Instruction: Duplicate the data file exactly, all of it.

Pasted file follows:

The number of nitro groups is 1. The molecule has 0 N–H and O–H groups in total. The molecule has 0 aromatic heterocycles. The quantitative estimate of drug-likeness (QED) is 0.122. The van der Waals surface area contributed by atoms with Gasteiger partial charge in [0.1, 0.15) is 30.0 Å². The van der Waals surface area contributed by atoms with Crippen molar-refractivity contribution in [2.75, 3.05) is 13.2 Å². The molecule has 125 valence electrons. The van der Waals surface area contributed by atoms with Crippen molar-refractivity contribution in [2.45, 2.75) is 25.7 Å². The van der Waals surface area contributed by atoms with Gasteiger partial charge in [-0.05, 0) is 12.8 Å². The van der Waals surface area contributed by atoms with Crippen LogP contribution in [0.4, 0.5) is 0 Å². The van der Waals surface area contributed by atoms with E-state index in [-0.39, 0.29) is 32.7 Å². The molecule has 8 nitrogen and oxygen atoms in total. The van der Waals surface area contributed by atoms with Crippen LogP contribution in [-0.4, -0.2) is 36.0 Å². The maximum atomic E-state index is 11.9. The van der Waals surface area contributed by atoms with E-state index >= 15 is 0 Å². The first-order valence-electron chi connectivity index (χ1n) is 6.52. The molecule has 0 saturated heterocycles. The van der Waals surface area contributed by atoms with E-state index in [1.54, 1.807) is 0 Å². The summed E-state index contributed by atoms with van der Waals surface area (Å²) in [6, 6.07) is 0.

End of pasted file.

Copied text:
The number of nitro groups is 1. The molecule has 0 N–H and O–H groups in total. The molecule has 0 aromatic heterocycles. The quantitative estimate of drug-likeness (QED) is 0.122. The van der Waals surface area contributed by atoms with Gasteiger partial charge in [0.1, 0.15) is 30.0 Å². The van der Waals surface area contributed by atoms with Crippen molar-refractivity contribution in [2.75, 3.05) is 13.2 Å². The molecule has 125 valence electrons. The van der Waals surface area contributed by atoms with Crippen molar-refractivity contribution in [2.45, 2.75) is 25.7 Å². The van der Waals surface area contributed by atoms with Gasteiger partial charge in [-0.05, 0) is 12.8 Å². The van der Waals surface area contributed by atoms with Crippen LogP contribution in [0.4, 0.5) is 0 Å². The van der Waals surface area contributed by atoms with E-state index in [-0.39, 0.29) is 32.7 Å². The molecule has 8 nitrogen and oxygen atoms in total. The van der Waals surface area contributed by atoms with Crippen LogP contribution in [-0.4, -0.2) is 36.0 Å². The maximum atomic E-state index is 11.9. The van der Waals surface area contributed by atoms with E-state index >= 15 is 0 Å². The first-order valence-electron chi connectivity index (χ1n) is 6.52. The molecule has 0 saturated heterocycles. The van der Waals surface area contributed by atoms with E-state index in [1.54, 1.807) is 0 Å². The summed E-state index contributed by atoms with van der Waals surface area (Å²) in [6, 6.07) is 0.